GC Memorandum 15-08 lays out the General Counsel’s instructions to the Board’s Regional Offices and to unions seeking to file elections under the new rules as to the nuts and bolts of collecting and verifying electronic signatures in place of actual signatures on cards that have been the norm since the NLRB began conducting elections 80 years ago and appears on its face to establish procedures for the agency’s employees to follow to verify the authenticity of electronic signatures submitted in support of a petition for an election, as anyone who has had even cursory experience with the Board’s handling of a union’s showing of interest knows, employers have little if any opportunity to meaningfully challenge a showing of interest even where it has substantial doubts as to its authenticity.  While the processes described in the Memorandum appear robust on their face, the fact remains that an employer or other interested party will never really know whether and to what degree the processes are being followed.

What Allowing Electronic Signatures Means

Although the General Counsel and the Board suggest that the decision to allow use of electronic signatures for a showing of interest is not significant and is consistent with the Board’s opinion that it is Congress’s intent that “that Federal agencies, including the Board, accept and use electronic forms and signatures, when practicable—i.e., when there is a cost-effective way of ensuring the authenticity of the electronic form and electronic signature given the sensitivity of the activity at issue, here the showing of interest,” it would be a mistake to view this development in isolation.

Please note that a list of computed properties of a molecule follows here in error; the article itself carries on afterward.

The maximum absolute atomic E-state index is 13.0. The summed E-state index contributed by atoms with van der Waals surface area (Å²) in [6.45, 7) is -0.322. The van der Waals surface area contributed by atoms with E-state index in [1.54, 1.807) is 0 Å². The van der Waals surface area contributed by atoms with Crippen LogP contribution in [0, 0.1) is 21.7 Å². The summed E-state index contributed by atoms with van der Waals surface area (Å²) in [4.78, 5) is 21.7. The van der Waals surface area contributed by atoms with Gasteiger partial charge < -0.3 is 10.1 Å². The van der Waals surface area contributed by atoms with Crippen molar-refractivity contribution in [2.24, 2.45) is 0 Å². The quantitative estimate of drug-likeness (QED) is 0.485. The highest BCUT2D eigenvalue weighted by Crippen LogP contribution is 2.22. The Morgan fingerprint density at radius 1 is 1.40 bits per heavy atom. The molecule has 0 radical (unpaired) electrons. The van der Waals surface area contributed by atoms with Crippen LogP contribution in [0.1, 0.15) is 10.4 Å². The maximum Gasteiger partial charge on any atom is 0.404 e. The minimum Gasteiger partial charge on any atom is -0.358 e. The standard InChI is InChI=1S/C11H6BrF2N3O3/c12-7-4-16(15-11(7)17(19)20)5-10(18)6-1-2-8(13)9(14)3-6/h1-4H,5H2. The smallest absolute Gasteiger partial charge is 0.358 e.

Rather, it should be seen as yet another demonstration of the fact that the Board and the General Counsel share the view that the purpose of the Act and the agency is to encourage and promote collective bargaining and make it easier for employees to unionize. The decision to allow electronic signatures should be viewed alongside the Board’s decision last week in Browning Ferris Industries jettisoning its long standing test for determining joint employer status for a that looked to whether the entity claimed to be a joint employer had exercised direct and immediate control over the terms and conditions of employment of the workers in question, for a new far looser test that simply  asks whether the purported joint-employer possesses the authority to control the terms and conditions of employment, either directly or indirectly.”. As the Board puts it, “reserved authority to control terms and conditions of employment, even if not exercised, is clearly relevant to the joint-employment inquiry.”

Given the lowering of the bar for a union to obtain an election that is augured by the move to accept electronic signatures, effective immediately, we can certainly expect a continued increase in organizing and the filing of petitions, followed by ever faster elections.